Betting On The Weather For Money? Yes, Apparently It’s A Real Thing

Written By Grant Lucas | Last Updated
DFS Weather
Ever walk down the street, sweating more than Jameis Winston seeing a missed call from the NFL, the sun roasting you more than Mark Davis’ barber? You ever think, “Man, I wish there was a place I could throw this $5 bill to bet on the hottest places around and win money,” because that’s what normal people do. Well, you’re in luck… Wait, no? That’s not what normal people do? How can you have sports betting and NOT bet on the weather? That’s like having a sandwich with peanut butter but no bag-full-of-dog-turds-that-has-been-in-my-car-all-day. Oh, well. Here’s this terrible idea anyway.

Weather Battle

Our own Dustin Gouker was celebrating the joy that was July 14. It was landmark. A FanDuel-branded sportsbook just a few months after a federal ban on sports betting was struck down, just a few years after the legality of daily fantasy sports was questioned. Indeed, it was a great time to be alive.

Unfortunately, along came Weather Battle, who is most certainly that guy at a party who is the only one laughing at his own jokes, always interrupting conversations with “well, actually” and you’re like, “Jeez, get the hell out of here, Connor, you weren’t even invited and put some damn pants on, what is this, Late Night with Louis CK?”

Naturally, being the hard-hitting, investigative journalist he his, Gouker took the oft-trodden bath of rabbit-hole internet diving. And in 20 minutes, he found the thing that makes us laugh, cry and cringe. Weather Battle – hold your hand 3 inches in front of your forehead – is a platform for users to lay down money on the forecast. Now, unleash that hand.

Seriously, it’s a real thing

No joke. Someone took the time to create a site on which users attempt to predict the weather in places for money. Weather Battle, like Mike Francesa and daily fantasy sports, just created something never before seen: the science of forecasting the weather. But wait, it gets better. Through thorough research, Gouker found the 10 Commandments of Weather Battle – or what is actually more like the Hooked On Phonics of Weather Battle. Essentially, you choose a weather phenomenon: heat, cold, wind and rain. Then, pick 10 cities of the 40 provided and pray to the weather gods that those 10 cities are hit the hardest by heat, cold, wind or rain. Put another way: Your couple bucks is contributing toward the misery of others. So that’s fun.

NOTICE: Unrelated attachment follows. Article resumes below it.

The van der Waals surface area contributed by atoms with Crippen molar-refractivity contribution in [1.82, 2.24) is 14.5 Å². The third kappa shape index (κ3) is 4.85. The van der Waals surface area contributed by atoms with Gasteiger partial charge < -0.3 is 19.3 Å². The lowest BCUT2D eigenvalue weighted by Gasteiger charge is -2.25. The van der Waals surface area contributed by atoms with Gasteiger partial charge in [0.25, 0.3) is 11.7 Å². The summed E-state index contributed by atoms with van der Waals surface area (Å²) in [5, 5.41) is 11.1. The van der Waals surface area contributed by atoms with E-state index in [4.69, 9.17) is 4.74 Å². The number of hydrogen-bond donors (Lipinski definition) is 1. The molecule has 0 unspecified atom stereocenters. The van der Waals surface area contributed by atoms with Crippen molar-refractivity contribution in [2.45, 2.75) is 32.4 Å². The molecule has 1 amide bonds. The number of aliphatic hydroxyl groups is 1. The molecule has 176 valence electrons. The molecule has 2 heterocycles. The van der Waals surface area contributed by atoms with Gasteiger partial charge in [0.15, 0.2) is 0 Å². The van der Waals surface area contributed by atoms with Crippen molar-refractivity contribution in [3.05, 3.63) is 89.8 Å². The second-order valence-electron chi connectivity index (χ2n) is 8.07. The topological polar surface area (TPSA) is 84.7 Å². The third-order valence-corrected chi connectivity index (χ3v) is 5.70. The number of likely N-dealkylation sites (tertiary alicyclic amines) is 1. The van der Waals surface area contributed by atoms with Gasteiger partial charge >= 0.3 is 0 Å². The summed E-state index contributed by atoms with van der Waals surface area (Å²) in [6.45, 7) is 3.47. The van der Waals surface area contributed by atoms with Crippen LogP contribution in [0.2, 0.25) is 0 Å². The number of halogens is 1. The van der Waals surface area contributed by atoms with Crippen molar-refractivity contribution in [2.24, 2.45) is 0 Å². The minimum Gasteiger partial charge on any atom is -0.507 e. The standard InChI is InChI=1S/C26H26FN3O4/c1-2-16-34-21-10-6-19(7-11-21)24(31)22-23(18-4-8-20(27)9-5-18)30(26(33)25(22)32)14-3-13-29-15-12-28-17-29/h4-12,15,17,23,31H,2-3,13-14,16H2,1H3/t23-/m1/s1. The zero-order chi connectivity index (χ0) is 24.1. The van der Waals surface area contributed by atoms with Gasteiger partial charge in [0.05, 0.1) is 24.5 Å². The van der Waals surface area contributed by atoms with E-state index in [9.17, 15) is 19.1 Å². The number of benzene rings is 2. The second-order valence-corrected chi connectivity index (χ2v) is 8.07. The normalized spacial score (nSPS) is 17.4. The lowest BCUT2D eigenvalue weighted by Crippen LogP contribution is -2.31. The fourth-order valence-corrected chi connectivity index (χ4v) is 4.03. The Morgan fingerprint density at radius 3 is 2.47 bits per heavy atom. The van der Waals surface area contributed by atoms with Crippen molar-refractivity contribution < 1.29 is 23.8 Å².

But wait, doesn’t something like this already exist?

Glad you asked. Yes, in a way. A weather derivative is used by companies or individuals to hedge against the risk of weather-related losses. The vendor of this financial instrument essentially agrees to bear the risk of weather disasters in return for a payday. Should no damages occur before such a contract expires, the seller makes a profit. On the flip side, in the event of adverse weather, the buyer cashes in. A weather derivative is a financial instrument used by companies or individuals to hedge against the risk of weather-related losses. The seller of a weather derivative agrees to bear the risk of disasters in return for a premium. If no damages occur before the expiration of the contract, the seller will make a profit. In the event of unexpected or adverse weather, the buyer of the derivative claims the agreed amount. In the case of Weather Battle, if it was so determined to ruin our lives by existing, there should be more to it. How about an over/under on the temperature for San Diego? What about a point spread of temps between Phoenix, Arizona, and Phoenix, Oregon. No parlays on predicting rain in Seattle, a cold snap in St. Paul or a windstorm in St. Augustine? I supposed that’s all in the 101 course. Weather Battle is still slogging through its fifth year of remedial classes. Forget the fact that we could argue the legality of this to begin with (Weather Battle claims to be a “game of skill” to skirt existing state laws). All that matters is one thing: This is a disaster of an idea that not even FEMA can help with.